Books and Movies Reviews

Huxley Brave New World

A full and meaningful life ultimately rests upon the individual’s
ability to make choices and to determine the course of their own existence.
Even when these choices are wrong, and they make the person miserable, it
is the freedom of will that makes life meaningful and worthwhile.In Brave
New World, Aldous Huxley’s vision of utopia is a world that is free from
strife and discomfort, where every need is met, and where anything that is
potentially difficult or disturbing is removed.Through the words of John
the Savage, we see the danger in such a utopia, where individual freedom
and choice is compromised.In this world, life becomes a sterile
reflection of the true diversity and passion that comes from individual
choice.John argues that the freedom to be unhappy is one of the most
fundamental rights and needs that human beings possess.
Aldous Huxley’s novel, Brave New World, describes a world where
personal choice and the ability to be unhappy have been traded for a
society where discomfort is unheard of, and everyone is obsessed with being
happy.In this view of utopia, violence does not exist, and all human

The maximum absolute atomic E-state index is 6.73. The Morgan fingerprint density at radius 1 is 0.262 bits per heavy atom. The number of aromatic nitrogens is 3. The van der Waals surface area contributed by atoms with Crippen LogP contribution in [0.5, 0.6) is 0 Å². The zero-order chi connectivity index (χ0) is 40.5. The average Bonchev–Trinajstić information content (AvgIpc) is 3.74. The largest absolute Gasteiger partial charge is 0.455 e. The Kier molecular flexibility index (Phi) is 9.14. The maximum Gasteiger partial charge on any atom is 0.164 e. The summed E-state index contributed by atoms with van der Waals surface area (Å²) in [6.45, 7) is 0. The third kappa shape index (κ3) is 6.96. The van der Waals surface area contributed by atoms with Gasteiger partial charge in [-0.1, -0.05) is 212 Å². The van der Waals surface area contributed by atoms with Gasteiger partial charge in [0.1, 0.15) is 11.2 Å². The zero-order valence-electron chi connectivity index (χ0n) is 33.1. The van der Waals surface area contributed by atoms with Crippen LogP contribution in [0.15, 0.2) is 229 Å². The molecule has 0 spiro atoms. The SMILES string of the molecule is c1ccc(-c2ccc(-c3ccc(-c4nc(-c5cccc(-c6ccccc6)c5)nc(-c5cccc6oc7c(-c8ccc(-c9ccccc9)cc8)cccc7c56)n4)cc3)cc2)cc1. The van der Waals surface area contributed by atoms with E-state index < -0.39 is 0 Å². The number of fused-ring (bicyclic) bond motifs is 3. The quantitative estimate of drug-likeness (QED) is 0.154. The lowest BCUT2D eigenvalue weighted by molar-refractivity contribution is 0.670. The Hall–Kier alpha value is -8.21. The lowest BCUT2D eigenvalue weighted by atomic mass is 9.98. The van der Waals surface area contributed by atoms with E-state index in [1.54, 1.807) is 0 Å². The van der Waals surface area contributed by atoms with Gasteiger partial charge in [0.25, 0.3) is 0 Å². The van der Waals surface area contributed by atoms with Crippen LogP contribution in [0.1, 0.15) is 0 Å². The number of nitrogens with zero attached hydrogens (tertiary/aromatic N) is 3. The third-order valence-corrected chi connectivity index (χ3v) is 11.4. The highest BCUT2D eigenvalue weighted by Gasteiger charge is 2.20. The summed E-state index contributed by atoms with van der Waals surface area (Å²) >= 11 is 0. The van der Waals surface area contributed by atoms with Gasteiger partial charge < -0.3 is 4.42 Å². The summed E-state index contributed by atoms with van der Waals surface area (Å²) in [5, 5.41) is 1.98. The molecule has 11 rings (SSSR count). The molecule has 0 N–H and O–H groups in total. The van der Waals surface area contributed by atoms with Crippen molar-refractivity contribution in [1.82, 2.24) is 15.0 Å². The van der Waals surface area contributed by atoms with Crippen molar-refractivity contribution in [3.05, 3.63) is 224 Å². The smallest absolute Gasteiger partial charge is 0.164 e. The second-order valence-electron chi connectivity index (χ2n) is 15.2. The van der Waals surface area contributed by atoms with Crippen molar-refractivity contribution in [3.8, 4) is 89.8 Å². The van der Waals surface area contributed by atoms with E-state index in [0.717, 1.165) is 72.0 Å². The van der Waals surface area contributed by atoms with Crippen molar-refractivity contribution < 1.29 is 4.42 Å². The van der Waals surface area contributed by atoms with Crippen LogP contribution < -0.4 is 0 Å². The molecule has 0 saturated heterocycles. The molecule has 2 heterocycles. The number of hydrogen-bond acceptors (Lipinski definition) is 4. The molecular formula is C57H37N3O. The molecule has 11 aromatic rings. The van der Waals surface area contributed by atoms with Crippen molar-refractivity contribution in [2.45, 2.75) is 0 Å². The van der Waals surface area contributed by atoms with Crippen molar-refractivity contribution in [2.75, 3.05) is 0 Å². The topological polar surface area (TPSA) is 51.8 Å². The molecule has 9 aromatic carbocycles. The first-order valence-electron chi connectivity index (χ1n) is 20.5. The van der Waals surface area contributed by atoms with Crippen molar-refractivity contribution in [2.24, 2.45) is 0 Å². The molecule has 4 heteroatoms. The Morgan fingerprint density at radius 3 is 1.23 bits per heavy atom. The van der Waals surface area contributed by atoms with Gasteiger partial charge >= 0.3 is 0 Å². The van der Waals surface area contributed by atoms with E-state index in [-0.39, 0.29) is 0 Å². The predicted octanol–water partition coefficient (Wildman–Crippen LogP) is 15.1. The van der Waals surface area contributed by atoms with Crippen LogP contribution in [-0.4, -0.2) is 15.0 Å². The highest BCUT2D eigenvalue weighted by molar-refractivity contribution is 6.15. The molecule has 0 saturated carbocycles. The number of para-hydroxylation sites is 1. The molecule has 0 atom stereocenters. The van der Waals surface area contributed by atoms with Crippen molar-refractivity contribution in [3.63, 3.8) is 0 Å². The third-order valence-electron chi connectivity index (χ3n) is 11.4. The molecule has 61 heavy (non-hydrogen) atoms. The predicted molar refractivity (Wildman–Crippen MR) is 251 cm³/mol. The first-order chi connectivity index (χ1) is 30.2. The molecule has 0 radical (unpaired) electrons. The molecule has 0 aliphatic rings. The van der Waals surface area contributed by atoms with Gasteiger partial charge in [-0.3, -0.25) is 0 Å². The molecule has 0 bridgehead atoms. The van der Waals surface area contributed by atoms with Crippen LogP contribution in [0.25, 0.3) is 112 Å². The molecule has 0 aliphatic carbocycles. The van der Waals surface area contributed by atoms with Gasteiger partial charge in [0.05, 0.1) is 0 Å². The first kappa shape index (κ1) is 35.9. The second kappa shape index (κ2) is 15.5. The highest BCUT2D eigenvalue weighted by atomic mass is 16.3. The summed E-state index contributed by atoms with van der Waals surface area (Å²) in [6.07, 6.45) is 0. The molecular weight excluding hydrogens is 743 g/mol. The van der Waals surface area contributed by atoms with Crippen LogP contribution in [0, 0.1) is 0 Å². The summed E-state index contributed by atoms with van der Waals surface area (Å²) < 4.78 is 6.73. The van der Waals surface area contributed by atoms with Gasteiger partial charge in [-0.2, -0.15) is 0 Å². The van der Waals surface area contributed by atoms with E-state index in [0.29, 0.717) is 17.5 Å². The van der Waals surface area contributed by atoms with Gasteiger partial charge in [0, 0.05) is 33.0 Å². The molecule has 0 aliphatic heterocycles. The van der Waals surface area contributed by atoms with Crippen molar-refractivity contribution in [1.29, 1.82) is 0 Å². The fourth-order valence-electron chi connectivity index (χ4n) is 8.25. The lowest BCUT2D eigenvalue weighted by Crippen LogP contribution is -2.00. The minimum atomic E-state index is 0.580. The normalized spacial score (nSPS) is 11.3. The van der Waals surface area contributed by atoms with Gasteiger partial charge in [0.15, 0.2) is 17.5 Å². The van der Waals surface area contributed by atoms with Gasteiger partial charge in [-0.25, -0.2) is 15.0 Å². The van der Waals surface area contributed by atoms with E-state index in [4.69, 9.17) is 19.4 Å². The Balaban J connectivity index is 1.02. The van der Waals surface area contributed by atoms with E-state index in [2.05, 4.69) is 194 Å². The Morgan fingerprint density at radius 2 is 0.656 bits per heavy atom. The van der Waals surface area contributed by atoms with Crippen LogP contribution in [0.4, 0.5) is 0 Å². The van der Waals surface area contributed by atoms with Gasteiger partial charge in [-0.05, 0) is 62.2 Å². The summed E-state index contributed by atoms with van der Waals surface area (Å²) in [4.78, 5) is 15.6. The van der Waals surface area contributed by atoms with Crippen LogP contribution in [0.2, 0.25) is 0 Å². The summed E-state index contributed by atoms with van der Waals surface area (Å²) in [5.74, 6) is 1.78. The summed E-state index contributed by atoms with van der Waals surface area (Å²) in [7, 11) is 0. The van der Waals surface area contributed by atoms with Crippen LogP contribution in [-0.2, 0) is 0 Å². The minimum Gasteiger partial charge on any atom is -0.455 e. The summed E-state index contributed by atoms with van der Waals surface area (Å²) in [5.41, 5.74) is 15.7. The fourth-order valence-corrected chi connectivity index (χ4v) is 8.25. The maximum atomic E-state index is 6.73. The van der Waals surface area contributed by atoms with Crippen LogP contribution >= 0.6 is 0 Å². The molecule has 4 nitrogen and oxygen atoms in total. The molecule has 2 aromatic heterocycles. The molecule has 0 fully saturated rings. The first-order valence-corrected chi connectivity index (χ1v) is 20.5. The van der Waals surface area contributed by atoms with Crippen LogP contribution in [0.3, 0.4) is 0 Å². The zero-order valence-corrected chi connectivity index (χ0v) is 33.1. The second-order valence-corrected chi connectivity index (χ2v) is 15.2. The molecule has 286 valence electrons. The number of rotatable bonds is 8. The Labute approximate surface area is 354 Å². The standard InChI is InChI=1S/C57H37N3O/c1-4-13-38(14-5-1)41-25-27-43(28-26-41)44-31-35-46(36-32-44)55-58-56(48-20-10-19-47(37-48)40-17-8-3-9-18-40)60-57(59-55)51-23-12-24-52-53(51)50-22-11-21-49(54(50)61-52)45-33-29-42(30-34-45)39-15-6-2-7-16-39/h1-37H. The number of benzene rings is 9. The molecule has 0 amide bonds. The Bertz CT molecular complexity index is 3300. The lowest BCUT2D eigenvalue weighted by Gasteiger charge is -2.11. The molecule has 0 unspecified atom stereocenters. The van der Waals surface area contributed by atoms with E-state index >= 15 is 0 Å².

needs are met.Potential unhappiness is treated by a pill, soma, religion
does not exist, and meaningful relationships are discouraged.
Huxley’s view of utopia clearly excludes individuality.In The Brave
New World, true individuality is not an option.Notes the Director, “‘We
predestine and condition.We decant our babies as socialized human beings,
as Alphas or Epsilons, as future sewage workers or future . . .’ He was
going to say ‘future World controllers,’ but correcting himself, said
‘future Directors of Hatcheries,’ instead” (13).
In Huxley’s utopia, happiness is contingent upon accepting a
preordained place in the social order.Notes the Director, “that is the
secret of happiness and virtue-liking what you’ve got to do.All


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